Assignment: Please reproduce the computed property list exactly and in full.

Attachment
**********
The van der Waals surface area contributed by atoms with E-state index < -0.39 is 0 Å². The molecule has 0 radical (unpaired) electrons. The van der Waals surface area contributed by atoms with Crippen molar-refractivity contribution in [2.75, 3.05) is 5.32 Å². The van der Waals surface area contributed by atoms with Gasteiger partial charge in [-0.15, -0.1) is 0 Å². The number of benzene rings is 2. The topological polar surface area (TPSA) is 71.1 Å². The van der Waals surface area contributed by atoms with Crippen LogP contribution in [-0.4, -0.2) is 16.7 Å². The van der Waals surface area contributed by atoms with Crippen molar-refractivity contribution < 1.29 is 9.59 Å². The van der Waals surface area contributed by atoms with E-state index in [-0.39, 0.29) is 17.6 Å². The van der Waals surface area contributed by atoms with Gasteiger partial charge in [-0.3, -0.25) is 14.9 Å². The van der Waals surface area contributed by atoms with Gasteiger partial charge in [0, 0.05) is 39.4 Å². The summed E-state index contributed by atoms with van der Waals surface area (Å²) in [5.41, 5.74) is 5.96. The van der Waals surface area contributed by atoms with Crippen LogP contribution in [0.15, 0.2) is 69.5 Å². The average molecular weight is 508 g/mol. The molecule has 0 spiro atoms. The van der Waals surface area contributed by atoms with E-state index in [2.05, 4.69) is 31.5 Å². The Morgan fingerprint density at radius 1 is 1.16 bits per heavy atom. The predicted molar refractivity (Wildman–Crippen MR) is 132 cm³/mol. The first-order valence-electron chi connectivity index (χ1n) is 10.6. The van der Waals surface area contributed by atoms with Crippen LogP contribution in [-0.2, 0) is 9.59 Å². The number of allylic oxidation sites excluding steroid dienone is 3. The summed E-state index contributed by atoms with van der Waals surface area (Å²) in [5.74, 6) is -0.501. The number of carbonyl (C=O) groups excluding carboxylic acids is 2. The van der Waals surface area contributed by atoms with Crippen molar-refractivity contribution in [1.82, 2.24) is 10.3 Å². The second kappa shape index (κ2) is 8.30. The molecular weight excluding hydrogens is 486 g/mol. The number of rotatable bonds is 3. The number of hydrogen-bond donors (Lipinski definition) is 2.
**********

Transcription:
The van der Waals surface area contributed by atoms with E-state index < -0.39 is 0 Å². The molecule has 0 radical (unpaired) electrons. The van der Waals surface area contributed by atoms with Crippen molar-refractivity contribution in [2.75, 3.05) is 5.32 Å². The van der Waals surface area contributed by atoms with Gasteiger partial charge in [-0.15, -0.1) is 0 Å². The number of benzene rings is 2. The topological polar surface area (TPSA) is 71.1 Å². The van der Waals surface area contributed by atoms with Crippen LogP contribution in [-0.4, -0.2) is 16.7 Å². The van der Waals surface area contributed by atoms with Crippen molar-refractivity contribution < 1.29 is 9.59 Å². The van der Waals surface area contributed by atoms with E-state index in [-0.39, 0.29) is 17.6 Å². The van der Waals surface area contributed by atoms with Gasteiger partial charge in [-0.3, -0.25) is 14.9 Å². The van der Waals surface area contributed by atoms with Gasteiger partial charge in [0, 0.05) is 39.4 Å². The summed E-state index contributed by atoms with van der Waals surface area (Å²) in [5.41, 5.74) is 5.96. The van der Waals surface area contributed by atoms with Crippen LogP contribution in [0.15, 0.2) is 69.5 Å². The average molecular weight is 508 g/mol. The molecule has 0 spiro atoms. The van der Waals surface area contributed by atoms with E-state index in [2.05, 4.69) is 31.5 Å². The Morgan fingerprint density at radius 1 is 1.16 bits per heavy atom. The predicted molar refractivity (Wildman–Crippen MR) is 132 cm³/mol. The first-order valence-electron chi connectivity index (χ1n) is 10.6. The van der Waals surface area contributed by atoms with Crippen LogP contribution in [-0.2, 0) is 9.59 Å². The number of allylic oxidation sites excluding steroid dienone is 3. The summed E-state index contributed by atoms with van der Waals surface area (Å²) in [5.74, 6) is -0.501. The number of carbonyl (C=O) groups excluding carboxylic acids is 2. The van der Waals surface area contributed by atoms with Crippen molar-refractivity contribution in [1.82, 2.24) is 10.3 Å². The second kappa shape index (κ2) is 8.30. The molecular weight excluding hydrogens is 486 g/mol. The number of rotatable bonds is 3. The number of hydrogen-bond donors (Lipinski definition) is 2.